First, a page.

“The Unexamined Life Isn’t Worth Living”
This is a hard hitting quote by Socrates, the Greek philosopher credited with being one of the founders of Western Philosophy (he was kinda smart).
Socrates said this quote while on trial for supposedly “corrupting the youth” by encouraging them to pursue wisdom above all else, which inherently meant questioning what the leaders (religious fanatics) were preaching.
Socrates practiced a method called “Elenchus”, what we now call the Socratic Method, which is the process of debating a topic that doesn’t have a concrete definition. He considered this his reason for existence or his “raison d'etre”, which is a rad phrase.
His whole reason for living was to pursue wisdom through shared dialogue and discussion. Getting exiled would have meant being unable to practice this process and to him that was worse than death.
One of the most revered philosophers spent his entire life examining his own life and when faced with the possibility of not being able to do that, he opted for death instead… how does that make you feel about how you’re examining your life?
I believe there’s a line each of us crosses where we go from “unexamined” to “examining”.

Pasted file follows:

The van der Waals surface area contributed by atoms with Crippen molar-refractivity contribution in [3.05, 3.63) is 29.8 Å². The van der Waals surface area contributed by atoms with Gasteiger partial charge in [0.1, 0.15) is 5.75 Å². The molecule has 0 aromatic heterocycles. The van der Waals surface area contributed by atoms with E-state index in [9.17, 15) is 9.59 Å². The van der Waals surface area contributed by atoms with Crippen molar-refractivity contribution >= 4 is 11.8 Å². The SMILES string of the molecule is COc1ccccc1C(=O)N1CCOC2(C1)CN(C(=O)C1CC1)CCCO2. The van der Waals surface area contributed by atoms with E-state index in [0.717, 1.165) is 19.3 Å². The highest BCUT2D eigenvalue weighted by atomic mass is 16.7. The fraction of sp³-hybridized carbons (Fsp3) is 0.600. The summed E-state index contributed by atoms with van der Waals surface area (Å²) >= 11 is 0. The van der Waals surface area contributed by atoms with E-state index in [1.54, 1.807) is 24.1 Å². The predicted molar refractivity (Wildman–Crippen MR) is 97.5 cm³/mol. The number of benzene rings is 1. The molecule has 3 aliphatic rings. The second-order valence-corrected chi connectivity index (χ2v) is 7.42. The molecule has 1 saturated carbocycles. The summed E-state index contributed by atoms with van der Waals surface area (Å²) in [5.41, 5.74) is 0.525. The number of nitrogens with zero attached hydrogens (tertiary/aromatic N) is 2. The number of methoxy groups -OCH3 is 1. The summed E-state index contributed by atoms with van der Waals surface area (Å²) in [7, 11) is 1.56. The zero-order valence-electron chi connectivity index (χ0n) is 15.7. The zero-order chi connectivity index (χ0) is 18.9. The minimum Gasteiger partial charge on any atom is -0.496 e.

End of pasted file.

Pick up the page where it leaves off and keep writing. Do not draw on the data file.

Until you take the conscious, personally aware, intentional step to start examining your life, you’re missing out on what life is all about.
You’re in the stands. You’re a spectator. You’re not in the game. You’re un-popped.
“Is The Guide for the popped or the un-popped?”
I use this phrase repeatedly in explaining the line people cross when they “get it”.
People cross it after a near-death experience, through hitting rock bottom, sometimes thanks to psychedelics or just through pure pursuit and hunger for a full life.
This line is intangible, internal and irreversible (without drastic consequences). And although it’s a one time choice, it’s also a daily choice.
Only you can see this line so it’s up to you and only you to know if you’ve crossed it, if you’ve popped.
Donald Miller said it best…